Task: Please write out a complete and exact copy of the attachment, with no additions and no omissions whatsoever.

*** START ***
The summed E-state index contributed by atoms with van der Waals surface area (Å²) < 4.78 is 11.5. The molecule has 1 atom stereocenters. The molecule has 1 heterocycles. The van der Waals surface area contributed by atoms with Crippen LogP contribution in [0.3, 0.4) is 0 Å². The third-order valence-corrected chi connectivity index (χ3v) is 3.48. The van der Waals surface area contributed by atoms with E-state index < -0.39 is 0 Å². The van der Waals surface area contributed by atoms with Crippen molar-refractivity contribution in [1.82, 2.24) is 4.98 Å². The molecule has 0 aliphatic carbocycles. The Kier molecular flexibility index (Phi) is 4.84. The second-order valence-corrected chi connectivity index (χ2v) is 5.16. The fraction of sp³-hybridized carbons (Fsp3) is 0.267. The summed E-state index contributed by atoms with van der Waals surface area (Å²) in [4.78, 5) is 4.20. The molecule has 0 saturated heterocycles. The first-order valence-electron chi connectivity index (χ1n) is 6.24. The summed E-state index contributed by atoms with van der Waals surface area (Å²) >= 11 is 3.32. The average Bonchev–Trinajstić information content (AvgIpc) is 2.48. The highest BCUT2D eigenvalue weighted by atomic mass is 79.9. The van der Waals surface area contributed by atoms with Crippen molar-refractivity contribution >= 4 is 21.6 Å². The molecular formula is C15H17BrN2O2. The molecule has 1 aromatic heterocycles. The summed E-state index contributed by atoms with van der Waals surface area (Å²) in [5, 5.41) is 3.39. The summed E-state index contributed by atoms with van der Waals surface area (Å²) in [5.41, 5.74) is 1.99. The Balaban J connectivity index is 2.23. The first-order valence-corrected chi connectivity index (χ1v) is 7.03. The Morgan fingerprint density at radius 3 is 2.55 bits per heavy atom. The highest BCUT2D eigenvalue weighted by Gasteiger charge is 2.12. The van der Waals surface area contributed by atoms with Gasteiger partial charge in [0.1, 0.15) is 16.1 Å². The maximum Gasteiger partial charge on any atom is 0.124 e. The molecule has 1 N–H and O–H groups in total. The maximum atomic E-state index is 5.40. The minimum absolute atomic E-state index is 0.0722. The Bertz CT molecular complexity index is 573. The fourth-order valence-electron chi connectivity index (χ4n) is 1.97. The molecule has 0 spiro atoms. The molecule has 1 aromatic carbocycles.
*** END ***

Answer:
The summed E-state index contributed by atoms with van der Waals surface area (Å²) < 4.78 is 11.5. The molecule has 1 atom stereocenters. The molecule has 1 heterocycles. The van der Waals surface area contributed by atoms with Crippen LogP contribution in [0.3, 0.4) is 0 Å². The third-order valence-corrected chi connectivity index (χ3v) is 3.48. The van der Waals surface area contributed by atoms with E-state index < -0.39 is 0 Å². The van der Waals surface area contributed by atoms with Crippen molar-refractivity contribution in [1.82, 2.24) is 4.98 Å². The molecule has 0 aliphatic carbocycles. The Kier molecular flexibility index (Phi) is 4.84. The second-order valence-corrected chi connectivity index (χ2v) is 5.16. The fraction of sp³-hybridized carbons (Fsp3) is 0.267. The summed E-state index contributed by atoms with van der Waals surface area (Å²) in [4.78, 5) is 4.20. The molecule has 0 saturated heterocycles. The first-order valence-electron chi connectivity index (χ1n) is 6.24. The summed E-state index contributed by atoms with van der Waals surface area (Å²) >= 11 is 3.32. The average Bonchev–Trinajstić information content (AvgIpc) is 2.48. The highest BCUT2D eigenvalue weighted by atomic mass is 79.9. The van der Waals surface area contributed by atoms with Crippen molar-refractivity contribution >= 4 is 21.6 Å². The molecular formula is C15H17BrN2O2. The molecule has 1 aromatic heterocycles. The summed E-state index contributed by atoms with van der Waals surface area (Å²) in [5, 5.41) is 3.39. The summed E-state index contributed by atoms with van der Waals surface area (Å²) in [5.41, 5.74) is 1.99. The Balaban J connectivity index is 2.23. The first-order valence-corrected chi connectivity index (χ1v) is 7.03. The Morgan fingerprint density at radius 3 is 2.55 bits per heavy atom. The highest BCUT2D eigenvalue weighted by Gasteiger charge is 2.12. The van der Waals surface area contributed by atoms with Gasteiger partial charge in [0.1, 0.15) is 16.1 Å². The maximum Gasteiger partial charge on any atom is 0.124 e. The molecule has 1 N–H and O–H groups in total. The maximum atomic E-state index is 5.40. The minimum absolute atomic E-state index is 0.0722. The Bertz CT molecular complexity index is 573. The fourth-order valence-electron chi connectivity index (χ4n) is 1.97. The molecule has 0 spiro atoms. The molecule has 1 aromatic carbocycles.